Overlapping Wireless access Points

I am working on creating a collection of overlapping wireless access points in my office to allow better coverage for our users.

I have found several well written instructions on how to do so, but they all provide one step that I admidt leaves me confused:

"configure all Access Points to different hopping sequences of the same hopping set"

...I have no Idea what this means!

Is this a setting in a wireless access point?

When they say "Use the same SSID on each" for example, I have done this and know what an SSID is...

Here, I am lost!

Thanks
LVL 1
RKoonsAsked:
Who is Participating?
 
Darr247Commented:
Bluetooth and cordless phone handset/base use channel hopping, but WiFi doesn't
(DFS is not channel hopping).

Here's an overlap pattern to use for 2.4GHz that avoids channel-overlap interference, and can be expanded indefinitely, though you would need to set a switch every 90m to keep the ethernet cable doing backhaul within spec.
2.4GHz overlap pattern
0
 
profgeekCommented:
Darr247's diagram is excellent.  If you have multiple levels, as in a 2 or 3 story building, remember that the diagram must be imagined as a three-dimensional diagram as well, with overlapping channels vertically, as well as horizontally.  Also keep in mind that you may already have non-wifi devices operating within some of these channels.  For example, I recently did a job where the owner already had both a wireless audio system running, that was already using one of the channels, and an alarm system using a different channel.

In addition, this diagram is the 2.4GHz channels.  If you are running 802.11n in the 5GHz range, the pattern is different, but would also require the same type of planning.
0
 
Craig BeckCommented:
Are your instructions based on FHSS instead of DSSS technology?  Older WiFi kit did use FHSS but that's very uncommon now.

FHSS uses the whole band, one channel at a time (hence the term Frequency Hopping).  If you had multiple APs using FHSS and they all hopped in the same channel-order, on the same channel, at the same time, you would cause massive interference.  The instructions would appear to be telling you to set the APs to use different hopping sequences to avoid this.

Nearly all APs you'll use nowadays will employ DSSS and is set to use one specific channel at any given time, so hopping sequences are not relevant.
0
WEBINAR: 10 Easy Ways to Lose a Password

Join us on June 27th at 8 am PDT to learn about the methods that hackers use to lift real, working credentials from even the most security-savvy employees. We'll cover the importance of multi-factor authentication and how these solutions can better protect your business!

 
RKoonsAuthor Commented:
Sorry for the delay

We only have one floor, so three dimantional overlapping will not be an issue.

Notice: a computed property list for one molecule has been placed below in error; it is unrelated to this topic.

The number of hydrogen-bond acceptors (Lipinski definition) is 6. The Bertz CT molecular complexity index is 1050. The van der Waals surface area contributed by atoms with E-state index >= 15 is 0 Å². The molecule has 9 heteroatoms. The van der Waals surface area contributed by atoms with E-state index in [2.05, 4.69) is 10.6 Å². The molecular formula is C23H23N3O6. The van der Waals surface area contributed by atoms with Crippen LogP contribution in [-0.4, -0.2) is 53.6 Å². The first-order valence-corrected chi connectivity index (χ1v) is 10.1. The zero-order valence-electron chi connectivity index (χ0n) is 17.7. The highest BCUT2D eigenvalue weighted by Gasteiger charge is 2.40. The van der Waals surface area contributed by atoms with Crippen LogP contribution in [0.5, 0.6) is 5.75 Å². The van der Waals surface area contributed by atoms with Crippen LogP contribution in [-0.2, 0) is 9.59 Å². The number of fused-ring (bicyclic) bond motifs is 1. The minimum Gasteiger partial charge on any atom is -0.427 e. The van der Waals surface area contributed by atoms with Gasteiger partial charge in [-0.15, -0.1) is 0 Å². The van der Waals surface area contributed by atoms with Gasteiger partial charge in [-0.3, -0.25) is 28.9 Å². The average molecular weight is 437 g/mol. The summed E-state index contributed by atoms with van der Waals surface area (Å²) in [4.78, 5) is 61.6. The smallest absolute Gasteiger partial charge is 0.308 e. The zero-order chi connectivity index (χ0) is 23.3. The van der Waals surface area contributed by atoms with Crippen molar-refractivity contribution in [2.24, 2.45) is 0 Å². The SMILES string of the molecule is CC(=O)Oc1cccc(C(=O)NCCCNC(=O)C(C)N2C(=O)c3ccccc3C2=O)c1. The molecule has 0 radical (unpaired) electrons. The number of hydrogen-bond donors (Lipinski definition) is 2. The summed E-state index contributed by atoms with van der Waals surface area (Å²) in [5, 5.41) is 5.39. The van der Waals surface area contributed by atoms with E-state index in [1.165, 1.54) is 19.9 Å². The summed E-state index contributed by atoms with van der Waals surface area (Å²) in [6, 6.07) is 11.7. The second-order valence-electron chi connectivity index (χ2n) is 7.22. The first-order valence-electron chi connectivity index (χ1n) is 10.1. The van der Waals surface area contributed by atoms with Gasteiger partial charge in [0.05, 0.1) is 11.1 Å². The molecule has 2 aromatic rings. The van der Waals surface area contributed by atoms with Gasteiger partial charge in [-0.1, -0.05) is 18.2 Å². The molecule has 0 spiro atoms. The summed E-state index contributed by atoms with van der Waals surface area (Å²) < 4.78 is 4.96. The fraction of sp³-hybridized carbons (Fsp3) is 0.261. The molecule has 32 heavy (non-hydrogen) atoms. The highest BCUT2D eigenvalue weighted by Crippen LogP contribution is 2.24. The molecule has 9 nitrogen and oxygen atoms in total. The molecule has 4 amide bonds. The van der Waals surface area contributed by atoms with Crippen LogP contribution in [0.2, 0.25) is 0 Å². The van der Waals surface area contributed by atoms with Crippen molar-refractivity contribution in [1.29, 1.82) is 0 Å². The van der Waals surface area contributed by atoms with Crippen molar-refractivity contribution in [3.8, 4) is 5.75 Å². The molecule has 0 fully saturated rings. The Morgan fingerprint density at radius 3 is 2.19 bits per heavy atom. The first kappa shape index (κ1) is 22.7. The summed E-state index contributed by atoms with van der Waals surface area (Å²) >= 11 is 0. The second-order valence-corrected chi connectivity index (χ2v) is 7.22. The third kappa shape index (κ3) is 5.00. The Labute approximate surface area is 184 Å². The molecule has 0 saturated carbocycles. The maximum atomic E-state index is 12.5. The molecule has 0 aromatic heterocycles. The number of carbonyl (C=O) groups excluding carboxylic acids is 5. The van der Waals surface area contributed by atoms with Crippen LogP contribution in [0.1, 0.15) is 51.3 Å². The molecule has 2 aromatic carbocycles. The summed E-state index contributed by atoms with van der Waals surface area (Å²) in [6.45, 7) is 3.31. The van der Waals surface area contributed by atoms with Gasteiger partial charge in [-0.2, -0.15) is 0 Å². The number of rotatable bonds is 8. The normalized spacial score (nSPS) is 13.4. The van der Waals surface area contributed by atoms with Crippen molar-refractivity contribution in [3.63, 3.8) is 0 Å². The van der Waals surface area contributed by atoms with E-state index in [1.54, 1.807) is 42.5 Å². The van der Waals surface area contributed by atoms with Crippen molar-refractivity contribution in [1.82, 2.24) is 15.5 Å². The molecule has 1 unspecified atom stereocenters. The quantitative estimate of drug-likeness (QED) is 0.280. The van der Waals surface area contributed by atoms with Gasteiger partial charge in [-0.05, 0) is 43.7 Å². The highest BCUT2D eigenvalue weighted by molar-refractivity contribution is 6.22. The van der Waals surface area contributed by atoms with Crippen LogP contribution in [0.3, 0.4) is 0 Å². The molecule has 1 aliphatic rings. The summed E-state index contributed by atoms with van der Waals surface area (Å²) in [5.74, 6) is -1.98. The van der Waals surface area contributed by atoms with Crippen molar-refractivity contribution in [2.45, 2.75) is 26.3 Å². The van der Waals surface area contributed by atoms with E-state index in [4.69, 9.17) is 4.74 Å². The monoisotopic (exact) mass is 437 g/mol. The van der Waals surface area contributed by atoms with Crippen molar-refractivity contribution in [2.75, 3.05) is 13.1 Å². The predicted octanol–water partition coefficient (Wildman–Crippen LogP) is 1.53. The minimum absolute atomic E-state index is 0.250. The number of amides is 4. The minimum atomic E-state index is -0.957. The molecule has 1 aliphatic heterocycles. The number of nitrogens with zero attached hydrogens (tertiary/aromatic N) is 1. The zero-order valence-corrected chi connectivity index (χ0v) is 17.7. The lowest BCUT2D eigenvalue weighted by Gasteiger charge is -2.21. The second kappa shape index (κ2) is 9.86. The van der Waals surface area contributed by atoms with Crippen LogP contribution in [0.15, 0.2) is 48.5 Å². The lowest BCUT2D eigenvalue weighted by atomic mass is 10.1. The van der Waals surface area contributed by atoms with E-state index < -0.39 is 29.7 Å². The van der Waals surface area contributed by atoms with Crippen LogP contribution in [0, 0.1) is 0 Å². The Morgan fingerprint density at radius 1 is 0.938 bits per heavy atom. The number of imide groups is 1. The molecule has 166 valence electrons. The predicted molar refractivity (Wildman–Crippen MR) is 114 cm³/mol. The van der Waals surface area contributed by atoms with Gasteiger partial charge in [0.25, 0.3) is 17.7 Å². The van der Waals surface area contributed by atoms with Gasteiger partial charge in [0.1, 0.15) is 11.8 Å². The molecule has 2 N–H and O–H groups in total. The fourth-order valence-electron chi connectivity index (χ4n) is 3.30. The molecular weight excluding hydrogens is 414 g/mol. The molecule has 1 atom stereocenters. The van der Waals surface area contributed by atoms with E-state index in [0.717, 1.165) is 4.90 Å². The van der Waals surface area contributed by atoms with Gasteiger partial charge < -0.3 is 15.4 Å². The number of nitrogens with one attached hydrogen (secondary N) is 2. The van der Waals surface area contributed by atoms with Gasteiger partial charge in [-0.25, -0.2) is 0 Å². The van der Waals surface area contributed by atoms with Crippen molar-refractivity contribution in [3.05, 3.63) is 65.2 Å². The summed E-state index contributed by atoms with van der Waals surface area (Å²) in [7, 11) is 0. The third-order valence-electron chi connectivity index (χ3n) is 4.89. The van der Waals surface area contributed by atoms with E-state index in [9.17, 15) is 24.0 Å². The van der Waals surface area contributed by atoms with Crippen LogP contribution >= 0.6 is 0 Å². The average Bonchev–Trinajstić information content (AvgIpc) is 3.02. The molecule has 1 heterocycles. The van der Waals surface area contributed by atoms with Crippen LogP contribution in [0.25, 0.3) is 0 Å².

...though you would need to set a switch every 90m to keep the ethernet cable doing backhaul within spec.

Not sure what is ment by this...

As for DSSS and FHSS, I can see that I have alot of reading to do. Granted, I don't do alot of wireless setup with the kind of business we have, so in my mind, I was just going to go to my reseller and purchase a bunch of AP's figure out how far their antennas reach, and hook them up using the same SSID passcode and channel for each.

I will do more research, but so far, it sounds like I would want DSSS. Granted, I don't think I am talking about High end units for AP's -if this makes a difference.

It will probably be another week before I can jump on this again, but I will do more research and look forward to your additional input.
0
 
Darr247Commented:
> Not sure what is ment by this...

What I said immediately before that was the pattern shown could be expanded indefinitely... i.e. to provide practically unlimited coverage. The main limit being 100m for cat5e/cat6, and the typical spec is running it only 90m to leave room for up to 10m of patch cables... after that you need to set a switch to extend it another 90/100m (you didn't specify how large the office is).
0
 
Craig BeckCommented:
99% of WiFi kit is DSSS nowadays.  It just sounded like your instructions are talking about FSSS, so you need to just read about DSSS wireless.

As Darr said, his cell deployment diagram displays how you should configure your channel allocation per AP.  Forget the "configure all Access Points to different hopping sequences of the same hopping set" instructions as this doesn't apply to modern WiFi kit.  Just configure the channels as per Darr's diagram and you will be ok.
0
 
drew17Commented:
Hello craigbeck,

This post is really helping me understand.

I have a questions regarding "If you are running 802.11n in the 5GHz range, the pattern is different, but would also require the same type of planning.".

What would be different with the pattern? Would I still alternate channels (eg. 157 and 161).

Thank you!

Drew
0
Question has a verified solution.

Are you are experiencing a similar issue? Get a personalized answer when you ask a related question.

Have a better answer? Share it in a comment.

All Courses

From novice to tech pro — start learning today.